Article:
A familiar culprit killed Midlands residents by the scores again in 2012: drunk drivers.

As of Dec. 31, Nebraska had reported more highway deaths in 2012 than the previous year, 207 people killed compared with 181. In Iowa, the fatality total was 360, the same as in 2011. Alcohol was a factor in at least 70 of those Nebraska fatalities, with authorities awaiting reports for about 50 more.

There was more good-news, bad-news in the statistics.

Traffic deaths are down significantly over the dec- ades because of greater use of seat belts and safety improvements to vehicles and highways. Iowa’s rec- ord for traffic deaths is 912, set in 1970. Nebraska’s high came the next year, with 489 deaths.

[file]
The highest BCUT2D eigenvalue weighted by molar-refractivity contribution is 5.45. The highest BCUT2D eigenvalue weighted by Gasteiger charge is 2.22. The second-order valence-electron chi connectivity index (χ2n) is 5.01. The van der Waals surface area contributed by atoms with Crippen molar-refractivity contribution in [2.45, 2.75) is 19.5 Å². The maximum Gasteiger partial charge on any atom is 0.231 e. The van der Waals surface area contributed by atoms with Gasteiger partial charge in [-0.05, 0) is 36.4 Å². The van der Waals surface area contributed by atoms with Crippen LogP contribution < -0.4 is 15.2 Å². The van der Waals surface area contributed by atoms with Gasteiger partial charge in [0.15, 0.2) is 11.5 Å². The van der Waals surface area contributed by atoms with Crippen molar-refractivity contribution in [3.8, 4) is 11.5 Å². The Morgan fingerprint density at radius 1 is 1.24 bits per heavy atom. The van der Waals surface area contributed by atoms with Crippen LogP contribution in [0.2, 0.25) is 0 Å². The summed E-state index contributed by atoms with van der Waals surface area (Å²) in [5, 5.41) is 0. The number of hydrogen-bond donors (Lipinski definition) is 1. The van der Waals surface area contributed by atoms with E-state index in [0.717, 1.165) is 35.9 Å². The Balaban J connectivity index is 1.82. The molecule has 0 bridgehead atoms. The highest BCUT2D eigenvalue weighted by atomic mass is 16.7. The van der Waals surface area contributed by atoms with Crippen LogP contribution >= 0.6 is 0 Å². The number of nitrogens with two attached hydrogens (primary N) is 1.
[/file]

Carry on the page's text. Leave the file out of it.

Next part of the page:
Yet only one-fourth of those who died in passenger vehicles in Nebraska last year were using seat belts. In Iowa, about half of those who were killed were using seat belts.

In Nebraska, efforts continue to increase seat-belt use and reduce drinking and driving. If those things changed, said Fred Zwonechek, Nebraska highway safety administrator, traffic fatalities would decline sharply. But sadly, he notes, “It’s not that simple, because we can’t get humans to change their behavior.”

Don’t drink and drive. Buckle up. It’s not that hard. It does save lives.

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